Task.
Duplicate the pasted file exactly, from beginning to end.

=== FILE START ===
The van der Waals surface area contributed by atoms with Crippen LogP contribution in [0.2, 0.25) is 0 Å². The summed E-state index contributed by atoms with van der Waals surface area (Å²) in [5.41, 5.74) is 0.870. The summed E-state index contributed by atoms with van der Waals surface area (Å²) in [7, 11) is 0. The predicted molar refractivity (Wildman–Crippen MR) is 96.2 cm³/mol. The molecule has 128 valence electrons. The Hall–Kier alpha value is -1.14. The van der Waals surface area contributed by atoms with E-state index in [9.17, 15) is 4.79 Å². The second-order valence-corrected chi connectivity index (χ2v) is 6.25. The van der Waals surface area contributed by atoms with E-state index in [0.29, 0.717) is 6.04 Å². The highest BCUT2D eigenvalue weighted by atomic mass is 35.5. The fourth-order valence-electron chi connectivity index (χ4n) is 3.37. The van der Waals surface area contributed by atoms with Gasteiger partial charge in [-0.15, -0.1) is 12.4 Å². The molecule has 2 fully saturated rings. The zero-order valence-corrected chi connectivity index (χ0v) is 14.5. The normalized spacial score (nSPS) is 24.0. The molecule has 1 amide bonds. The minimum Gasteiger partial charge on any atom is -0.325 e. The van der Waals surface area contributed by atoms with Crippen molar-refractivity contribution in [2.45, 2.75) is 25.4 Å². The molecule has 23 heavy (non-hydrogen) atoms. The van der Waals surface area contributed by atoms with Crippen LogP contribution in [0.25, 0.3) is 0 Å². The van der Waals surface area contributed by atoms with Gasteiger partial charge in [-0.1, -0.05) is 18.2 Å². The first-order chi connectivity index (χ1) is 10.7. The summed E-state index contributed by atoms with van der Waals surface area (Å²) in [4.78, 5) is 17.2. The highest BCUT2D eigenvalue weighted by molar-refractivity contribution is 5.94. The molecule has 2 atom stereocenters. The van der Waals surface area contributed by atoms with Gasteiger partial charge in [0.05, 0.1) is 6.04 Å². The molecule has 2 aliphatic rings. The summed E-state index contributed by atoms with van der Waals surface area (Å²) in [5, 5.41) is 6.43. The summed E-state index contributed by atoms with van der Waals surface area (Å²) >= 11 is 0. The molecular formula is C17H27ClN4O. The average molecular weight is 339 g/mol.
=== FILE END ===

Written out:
The van der Waals surface area contributed by atoms with Crippen LogP contribution in [0.2, 0.25) is 0 Å². The summed E-state index contributed by atoms with van der Waals surface area (Å²) in [5.41, 5.74) is 0.870. The summed E-state index contributed by atoms with van der Waals surface area (Å²) in [7, 11) is 0. The predicted molar refractivity (Wildman–Crippen MR) is 96.2 cm³/mol. The molecule has 128 valence electrons. The Hall–Kier alpha value is -1.14. The van der Waals surface area contributed by atoms with E-state index in [9.17, 15) is 4.79 Å². The second-order valence-corrected chi connectivity index (χ2v) is 6.25. The van der Waals surface area contributed by atoms with E-state index in [0.29, 0.717) is 6.04 Å². The highest BCUT2D eigenvalue weighted by atomic mass is 35.5. The fourth-order valence-electron chi connectivity index (χ4n) is 3.37. The van der Waals surface area contributed by atoms with Gasteiger partial charge in [-0.15, -0.1) is 12.4 Å². The molecule has 2 fully saturated rings. The zero-order valence-corrected chi connectivity index (χ0v) is 14.5. The normalized spacial score (nSPS) is 24.0. The molecule has 1 amide bonds. The minimum Gasteiger partial charge on any atom is -0.325 e. The van der Waals surface area contributed by atoms with Crippen molar-refractivity contribution in [2.45, 2.75) is 25.4 Å². The molecule has 23 heavy (non-hydrogen) atoms. The van der Waals surface area contributed by atoms with Crippen LogP contribution in [0.25, 0.3) is 0 Å². The van der Waals surface area contributed by atoms with Gasteiger partial charge in [-0.1, -0.05) is 18.2 Å². The first-order chi connectivity index (χ1) is 10.7. The summed E-state index contributed by atoms with van der Waals surface area (Å²) in [4.78, 5) is 17.2. The highest BCUT2D eigenvalue weighted by molar-refractivity contribution is 5.94. The molecule has 2 atom stereocenters. The van der Waals surface area contributed by atoms with Gasteiger partial charge in [0.05, 0.1) is 6.04 Å². The molecule has 2 aliphatic rings. The summed E-state index contributed by atoms with van der Waals surface area (Å²) in [5, 5.41) is 6.43. The summed E-state index contributed by atoms with van der Waals surface area (Å²) >= 11 is 0. The molecular formula is C17H27ClN4O. The average molecular weight is 339 g/mol.